Critics are charging that President Barack Obama’s proposal to publicly fund community college tuition would amount to a lavish subsidy for schools, but would do little to reduce costs or improve success rates for students.
According to a White House press release on Friday, the America’s College Promise plan would “make two years of community college free for responsible students, letting students earn the first half of a bachelor’s degree and earn skills needed in the workforce at no cost.”
The plan may involve no costs for students, but taxpayers are a different story. The White House estimates that the plan could save as many as 9 million students about $3,800 annually, which translates to an annual cost of about $34.2 billion.
The federal government would cover 75 percent of the program’s cost, or about $25.6 billion if the estimates prove accurate, while states that elect to participate in the program would cover the remaining 25 percent.
Obama is touting the plan as a way to boost economic growth, saying it would expand access to higher education for low-income students and allow community colleges to “partner with employers to create tailored training programs to meet economic needs within their communities.”
But in an op-ed for The Daily Signal on Friday, Lindsey Burke contends that the plan is unlikely to accomplish those objectives, and “will serve as little more than a federal handout to the community college system.”
For one thing, she says low-income students already have the ability to finance community college through federal Pell Grants, which Obama has dramatically expanded since taking office, raising the maximum award by nearly $1,000 and doubling the number of recipients.
Despite the expanded tuition assistance, Burke points out that the community college system “hasn’t exactly produced stellar outcomes” to this point: Current estimates suggest that a mere 20 percent of current first-year students will complete their studies within 150 percent of the standard time, and only about 34 percent are expected to graduate at all.
Andrew Kelly, in an op-ed for Forbes, explains that, “The implicit assumption of free-tuition plans is that the main reason students don’t finish community college is the cost of tuition,” but says he is skeptical of that claim.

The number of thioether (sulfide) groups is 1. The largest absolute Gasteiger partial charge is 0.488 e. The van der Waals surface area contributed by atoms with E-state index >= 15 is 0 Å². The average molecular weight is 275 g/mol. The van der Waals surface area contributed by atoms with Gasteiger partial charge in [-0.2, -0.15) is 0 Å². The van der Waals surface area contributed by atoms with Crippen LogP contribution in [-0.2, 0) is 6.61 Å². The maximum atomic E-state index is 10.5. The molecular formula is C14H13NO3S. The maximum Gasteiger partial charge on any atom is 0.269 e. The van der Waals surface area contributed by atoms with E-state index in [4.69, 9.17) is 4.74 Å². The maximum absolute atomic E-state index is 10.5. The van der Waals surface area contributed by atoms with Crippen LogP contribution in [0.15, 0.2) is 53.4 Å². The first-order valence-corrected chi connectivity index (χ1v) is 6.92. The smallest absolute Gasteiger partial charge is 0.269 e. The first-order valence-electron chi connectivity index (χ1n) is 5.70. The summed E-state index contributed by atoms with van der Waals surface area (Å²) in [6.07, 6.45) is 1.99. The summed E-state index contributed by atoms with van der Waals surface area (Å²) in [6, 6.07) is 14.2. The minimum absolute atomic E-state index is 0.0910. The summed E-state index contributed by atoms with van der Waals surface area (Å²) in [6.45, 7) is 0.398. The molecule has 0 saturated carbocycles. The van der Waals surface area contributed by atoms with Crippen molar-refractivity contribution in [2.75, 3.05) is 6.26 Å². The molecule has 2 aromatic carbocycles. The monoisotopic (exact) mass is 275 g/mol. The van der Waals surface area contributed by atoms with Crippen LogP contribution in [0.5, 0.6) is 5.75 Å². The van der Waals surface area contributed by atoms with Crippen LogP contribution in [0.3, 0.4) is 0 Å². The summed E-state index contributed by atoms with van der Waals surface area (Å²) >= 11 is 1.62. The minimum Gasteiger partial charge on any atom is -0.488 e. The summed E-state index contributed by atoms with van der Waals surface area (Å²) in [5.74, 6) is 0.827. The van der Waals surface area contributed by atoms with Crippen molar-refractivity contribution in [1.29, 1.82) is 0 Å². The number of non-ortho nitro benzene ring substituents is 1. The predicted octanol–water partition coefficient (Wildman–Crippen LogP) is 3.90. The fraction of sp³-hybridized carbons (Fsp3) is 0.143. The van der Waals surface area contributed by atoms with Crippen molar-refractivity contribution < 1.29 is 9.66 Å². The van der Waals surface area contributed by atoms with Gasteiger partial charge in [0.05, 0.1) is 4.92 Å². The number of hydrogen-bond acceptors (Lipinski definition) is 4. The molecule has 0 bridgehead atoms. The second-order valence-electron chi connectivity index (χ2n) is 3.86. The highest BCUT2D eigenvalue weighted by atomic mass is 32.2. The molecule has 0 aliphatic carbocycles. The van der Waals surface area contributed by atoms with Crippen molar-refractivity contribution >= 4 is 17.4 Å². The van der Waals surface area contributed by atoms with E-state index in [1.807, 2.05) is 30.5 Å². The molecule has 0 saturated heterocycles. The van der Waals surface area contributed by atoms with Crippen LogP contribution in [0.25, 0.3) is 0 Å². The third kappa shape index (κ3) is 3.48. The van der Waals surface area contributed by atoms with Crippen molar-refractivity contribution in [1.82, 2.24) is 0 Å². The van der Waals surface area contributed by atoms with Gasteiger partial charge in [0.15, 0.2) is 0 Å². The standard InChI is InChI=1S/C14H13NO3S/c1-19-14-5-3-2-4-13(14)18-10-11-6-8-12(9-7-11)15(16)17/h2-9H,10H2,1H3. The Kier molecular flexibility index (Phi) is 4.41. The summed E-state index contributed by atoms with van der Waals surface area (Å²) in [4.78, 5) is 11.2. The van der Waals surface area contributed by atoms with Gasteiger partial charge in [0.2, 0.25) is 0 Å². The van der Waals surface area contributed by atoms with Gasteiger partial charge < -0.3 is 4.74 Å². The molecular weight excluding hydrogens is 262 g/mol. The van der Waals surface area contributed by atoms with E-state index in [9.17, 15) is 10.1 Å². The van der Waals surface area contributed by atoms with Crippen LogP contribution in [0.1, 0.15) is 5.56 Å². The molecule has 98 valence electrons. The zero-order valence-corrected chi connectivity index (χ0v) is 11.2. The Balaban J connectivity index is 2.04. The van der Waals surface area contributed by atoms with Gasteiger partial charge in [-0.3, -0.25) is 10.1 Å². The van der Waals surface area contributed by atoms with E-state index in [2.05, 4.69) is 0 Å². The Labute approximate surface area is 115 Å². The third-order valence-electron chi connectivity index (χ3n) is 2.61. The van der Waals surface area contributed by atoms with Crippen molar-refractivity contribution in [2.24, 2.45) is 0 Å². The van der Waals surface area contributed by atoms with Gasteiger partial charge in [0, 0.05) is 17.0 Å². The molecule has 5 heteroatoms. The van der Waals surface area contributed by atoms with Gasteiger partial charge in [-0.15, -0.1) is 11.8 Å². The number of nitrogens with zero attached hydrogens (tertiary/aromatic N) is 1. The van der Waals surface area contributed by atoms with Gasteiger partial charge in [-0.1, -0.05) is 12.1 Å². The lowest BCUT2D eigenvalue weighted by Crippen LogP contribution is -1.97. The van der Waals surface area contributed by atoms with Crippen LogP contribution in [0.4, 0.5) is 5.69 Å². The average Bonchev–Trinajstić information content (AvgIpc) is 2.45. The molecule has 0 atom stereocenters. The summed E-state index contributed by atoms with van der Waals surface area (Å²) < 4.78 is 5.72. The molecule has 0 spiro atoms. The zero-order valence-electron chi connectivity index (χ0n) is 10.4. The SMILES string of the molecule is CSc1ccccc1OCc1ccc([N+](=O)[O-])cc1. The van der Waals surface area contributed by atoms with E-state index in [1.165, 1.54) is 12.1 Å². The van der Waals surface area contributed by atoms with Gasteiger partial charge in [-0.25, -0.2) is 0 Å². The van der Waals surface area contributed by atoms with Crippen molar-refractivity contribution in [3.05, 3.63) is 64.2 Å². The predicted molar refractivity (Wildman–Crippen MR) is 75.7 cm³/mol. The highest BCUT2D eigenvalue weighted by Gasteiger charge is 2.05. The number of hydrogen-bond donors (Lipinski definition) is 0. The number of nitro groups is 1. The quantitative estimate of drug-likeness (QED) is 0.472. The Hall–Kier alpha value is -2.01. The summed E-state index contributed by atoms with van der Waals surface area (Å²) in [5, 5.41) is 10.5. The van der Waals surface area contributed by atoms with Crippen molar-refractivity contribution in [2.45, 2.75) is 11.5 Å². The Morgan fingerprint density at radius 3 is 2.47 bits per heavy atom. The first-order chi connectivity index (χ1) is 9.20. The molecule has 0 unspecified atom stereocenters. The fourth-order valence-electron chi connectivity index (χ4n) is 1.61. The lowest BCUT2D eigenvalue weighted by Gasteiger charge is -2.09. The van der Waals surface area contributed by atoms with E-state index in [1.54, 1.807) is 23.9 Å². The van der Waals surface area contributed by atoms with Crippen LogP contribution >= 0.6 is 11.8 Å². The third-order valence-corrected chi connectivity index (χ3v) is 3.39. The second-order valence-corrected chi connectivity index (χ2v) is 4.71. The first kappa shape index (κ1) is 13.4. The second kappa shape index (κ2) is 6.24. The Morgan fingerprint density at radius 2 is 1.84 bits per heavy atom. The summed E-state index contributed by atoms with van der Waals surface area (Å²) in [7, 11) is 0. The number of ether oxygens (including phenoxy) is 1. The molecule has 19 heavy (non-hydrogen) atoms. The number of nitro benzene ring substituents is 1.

Already, he says, “around 50-60 percent of community college students are not college-ready,” and subsidizing tuition will do nothing to improve either student preparedness or, if the government’s record on K-12 education is any guide, the quality of instruction.
Whether the program would prove effective or not, though, Burke wonders, “what is to prevent community colleges from escalating tuition and fees once the federal government—via taxpayers—begins paying the tab?”
The White House is hoping to pre-empt that sort of exploitation by tying the federal subsidy to the average cost of community college tuition, but Burke argues that, “we’ll most certainly see the cost of ‘average’ increase in the years to come thanks to this new federal largesse.”
The real driver of tuition increases is “the open spigot of federal student aid,” she insists, noting that, “over the past several decades, college costs have risen at more than twice the rate of inflation, thanks in large part to federal subsidies.”
Kelly explains that, “A public option would change who pays for higher education, but not necessarily how much it costs to provide it,” and so would merely shield students from tuition increases by spreading the costs among all taxpayers.
Moreover, he claims that if the program were to be limited to public community colleges, it might even accelerate the rate of tuition increases by crowding the private sector out of the higher education market, thereby stifling innovations that could lower costs and improve student success rates, while simultaneously encouraging complacency at public institutions.
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